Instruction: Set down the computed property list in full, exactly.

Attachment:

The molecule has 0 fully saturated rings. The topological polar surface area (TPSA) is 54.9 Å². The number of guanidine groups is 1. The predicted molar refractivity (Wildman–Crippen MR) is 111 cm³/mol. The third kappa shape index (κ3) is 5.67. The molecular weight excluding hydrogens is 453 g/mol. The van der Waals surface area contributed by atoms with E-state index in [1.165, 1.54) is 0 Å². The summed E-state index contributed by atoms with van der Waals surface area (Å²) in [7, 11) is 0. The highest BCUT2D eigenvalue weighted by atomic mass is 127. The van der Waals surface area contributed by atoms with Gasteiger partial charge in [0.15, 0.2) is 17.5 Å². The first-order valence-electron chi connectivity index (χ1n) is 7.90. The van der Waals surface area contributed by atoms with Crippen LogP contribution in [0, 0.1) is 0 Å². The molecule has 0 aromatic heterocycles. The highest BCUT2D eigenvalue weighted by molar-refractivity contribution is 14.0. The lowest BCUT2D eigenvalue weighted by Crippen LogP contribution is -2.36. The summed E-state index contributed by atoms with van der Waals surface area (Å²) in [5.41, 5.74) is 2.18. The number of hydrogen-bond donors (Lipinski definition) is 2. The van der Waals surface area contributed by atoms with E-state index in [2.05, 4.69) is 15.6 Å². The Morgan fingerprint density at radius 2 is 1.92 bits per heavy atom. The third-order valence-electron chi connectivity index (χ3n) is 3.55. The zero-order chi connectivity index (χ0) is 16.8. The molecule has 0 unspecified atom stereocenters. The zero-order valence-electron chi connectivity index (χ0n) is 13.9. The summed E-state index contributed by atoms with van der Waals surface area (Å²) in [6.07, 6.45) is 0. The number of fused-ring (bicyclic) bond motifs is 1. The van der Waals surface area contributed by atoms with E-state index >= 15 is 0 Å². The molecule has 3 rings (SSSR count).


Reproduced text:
The molecule has 0 fully saturated rings. The topological polar surface area (TPSA) is 54.9 Å². The number of guanidine groups is 1. The predicted molar refractivity (Wildman–Crippen MR) is 111 cm³/mol. The third kappa shape index (κ3) is 5.67. The molecular weight excluding hydrogens is 453 g/mol. The van der Waals surface area contributed by atoms with E-state index in [1.165, 1.54) is 0 Å². The summed E-state index contributed by atoms with van der Waals surface area (Å²) in [7, 11) is 0. The highest BCUT2D eigenvalue weighted by atomic mass is 127. The van der Waals surface area contributed by atoms with Gasteiger partial charge in [0.15, 0.2) is 17.5 Å². The first-order valence-electron chi connectivity index (χ1n) is 7.90. The van der Waals surface area contributed by atoms with Crippen LogP contribution in [0, 0.1) is 0 Å². The molecule has 0 aromatic heterocycles. The highest BCUT2D eigenvalue weighted by molar-refractivity contribution is 14.0. The lowest BCUT2D eigenvalue weighted by Crippen LogP contribution is -2.36. The summed E-state index contributed by atoms with van der Waals surface area (Å²) in [5.41, 5.74) is 2.18. The number of hydrogen-bond donors (Lipinski definition) is 2. The van der Waals surface area contributed by atoms with E-state index in [2.05, 4.69) is 15.6 Å². The Morgan fingerprint density at radius 2 is 1.92 bits per heavy atom. The third-order valence-electron chi connectivity index (χ3n) is 3.55. The zero-order chi connectivity index (χ0) is 16.8. The molecule has 0 unspecified atom stereocenters. The zero-order valence-electron chi connectivity index (χ0n) is 13.9. The summed E-state index contributed by atoms with van der Waals surface area (Å²) in [6.07, 6.45) is 0. The number of fused-ring (bicyclic) bond motifs is 1. The van der Waals surface area contributed by atoms with E-state index >= 15 is 0 Å². The molecule has 3 rings (SSSR count).